Smuggling invokes images of pirates on the high seas. And yes, Blackbeard and others have been romanticized over time in stories as well as movies. In researching Angus’ arrival in Philadelphia for Death on the Line, I learned that they would not have sailed all the way up the Delaware River to the city. The large ocean-going vessels of the time could sail no further than the more modest port of Marcus Hook, twenty miles to the south.
To my delight, I read that this location was a haven for smugglers and pirates in the earlier days. Offloading their goods at the Marcus Hook pier, they could avoid the customs man in Philadelphia. What is now 2nd Street was once named Discord Lane. And the house at 221 Market Street, known locally as The Plank House, is reputed to be the home of Margaret, Blackbeard’s mistress. Until 2004, that was only a legend. At that point, a couple looking to downsize bought the old house, the oldest remaining in the town. During kitchen renovations, owner Michael Manerchia fell through the floor and discovered the original structure dating back to the 17th century. When they poked a hole in the plaster, it revealed five-inch-thick walls made of interlocking wooden ship’s planks. Only about 20% of the property has been dug. However, over 17,000 artifacts, including dishes, coins, and oyster shells, are being cataloged.
Further work on the home revealed a hidden door that researchers believe connected to the old counting house where people came to pay the duties on their goods. They are still hoping to locate the privy, where artifacts are often found in older homes. But to date, there has been no evidence to prove Blackbeard slept there. Though the historical timing was right, and he was in the area. Both William Penn and Thomas Jefferson mention the pirate being in the town and plying his trade along the Delaware River.
However, smuggling became commonplace along the colonial coast. And the harsher the new regulations and tariffs were, the more widespread smuggling grew. It started simply with what Adam Smith called the “mercantile system.” Under this plan, the colonies would produce the raw materials and ship them only to England and only on British ships, where the finished product was made and shipped back to the colonists. Britain made vast amounts of money under this system. In the 1720s and 1730s, under Prime Minister Robert Walpole, this policy began to be abused. Walpole believed in “letting sleeping dogs lie” and put the Duke of Newcastle in charge of American affairs. The policy of accepting bribes and looking the other way soon became the way to do business.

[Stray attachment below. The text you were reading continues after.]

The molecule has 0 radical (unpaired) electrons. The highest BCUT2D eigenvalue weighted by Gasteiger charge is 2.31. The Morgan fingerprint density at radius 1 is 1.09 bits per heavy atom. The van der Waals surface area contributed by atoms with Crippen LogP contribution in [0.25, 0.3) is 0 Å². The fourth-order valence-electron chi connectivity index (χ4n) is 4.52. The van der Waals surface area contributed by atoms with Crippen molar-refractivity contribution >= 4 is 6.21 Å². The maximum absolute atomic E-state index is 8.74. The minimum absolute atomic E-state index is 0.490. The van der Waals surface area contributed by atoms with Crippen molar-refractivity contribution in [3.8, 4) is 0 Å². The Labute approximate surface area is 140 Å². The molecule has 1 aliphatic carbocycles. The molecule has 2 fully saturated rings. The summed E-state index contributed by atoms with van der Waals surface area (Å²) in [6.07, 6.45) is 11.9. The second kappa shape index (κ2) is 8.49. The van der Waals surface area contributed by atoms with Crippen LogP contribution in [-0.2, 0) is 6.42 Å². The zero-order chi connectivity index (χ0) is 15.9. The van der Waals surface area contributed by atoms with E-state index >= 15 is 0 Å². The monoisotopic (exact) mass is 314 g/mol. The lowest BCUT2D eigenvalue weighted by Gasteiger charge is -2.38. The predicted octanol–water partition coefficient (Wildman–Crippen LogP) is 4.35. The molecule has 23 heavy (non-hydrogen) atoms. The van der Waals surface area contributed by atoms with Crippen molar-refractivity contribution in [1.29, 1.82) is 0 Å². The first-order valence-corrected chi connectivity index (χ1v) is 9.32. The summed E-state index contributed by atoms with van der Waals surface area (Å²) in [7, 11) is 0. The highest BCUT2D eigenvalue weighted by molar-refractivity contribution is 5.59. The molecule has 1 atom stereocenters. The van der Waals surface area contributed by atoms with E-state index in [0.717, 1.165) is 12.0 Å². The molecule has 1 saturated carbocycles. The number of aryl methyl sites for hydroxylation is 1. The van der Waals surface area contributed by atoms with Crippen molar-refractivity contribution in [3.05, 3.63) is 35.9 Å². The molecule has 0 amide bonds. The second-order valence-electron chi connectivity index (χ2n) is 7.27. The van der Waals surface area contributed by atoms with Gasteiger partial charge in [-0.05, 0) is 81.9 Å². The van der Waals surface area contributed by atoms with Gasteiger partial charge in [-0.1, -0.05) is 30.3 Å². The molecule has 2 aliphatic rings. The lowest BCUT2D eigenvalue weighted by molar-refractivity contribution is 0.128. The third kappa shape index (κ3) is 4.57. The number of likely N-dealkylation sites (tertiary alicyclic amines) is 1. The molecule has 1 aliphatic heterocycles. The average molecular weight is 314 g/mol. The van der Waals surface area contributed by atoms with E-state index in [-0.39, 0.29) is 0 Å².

As a result of this salutary neglect, smuggling became the order of the day. Most Americans saw nothing wrong with it. Thomas Jefferson declared free trade was a right, and most colonists agreed, not liking governmental interference with their commercial trade. One report claims that in 1756-1757, 400 chests of tea arrived in Philadelphia, with only sixteen bearing a legal stamp. However, the Americans were not the only ones enjoying cheap tea. Over half the tea coming into England was not brought legally into the country. And smuggling went both ways, with a profit to be made if one was willing. Tobacco, cotton, flax, and wool went out as quickly as tea, sugar, cacao, molasses, and ginger arrived on the merchant ships.
After the French and Indian War (1756-1763), the process became even more involved. Flags of truce were used aboard ships to exchange French prisoners. So, it wasn’t long before cunning merchantmen used these flags to sail into harbors such as the French West Indies. Men who spoke French posed as prisoners if a revenue agent’s cutter stopped and searched the vessel.
In 1763, Prime Minister George Granville attempted to crack down on corruption, bribery, and smuggling. He dispatched eight ships-of-war and twelve armed sloops containing customs officials. Previously, these men had worked from England. But now, they were being sent to oversee affairs at the local level. In 1764, Granville enacted the Sugar Act, in which six articles dealt with the new taxes on sugar, while an additional forty items concerned the enforcement of the Act.
The enterprising merchants once again found a way around the regulations. The captain of each ship was required to present an official manifest of what he carried onboard. Searching the hold of every vessel arriving took time, so a new practice began. The captain was required to swear under oath that the manifest he held was a true and accurate description of what his ship contained. Officials bragged that they could tell when a man was lying under oath, so the captains began sticking the actual manifest up their sleeve while they held the one listing only the legal items in their hand.
With the enacting of the Townshend Acts in 1767 and stricter enforcement, smuggling became a more dangerous occupation, and many gave up the enterprise. However, more than a few continued into the Revolutionary War and beyond.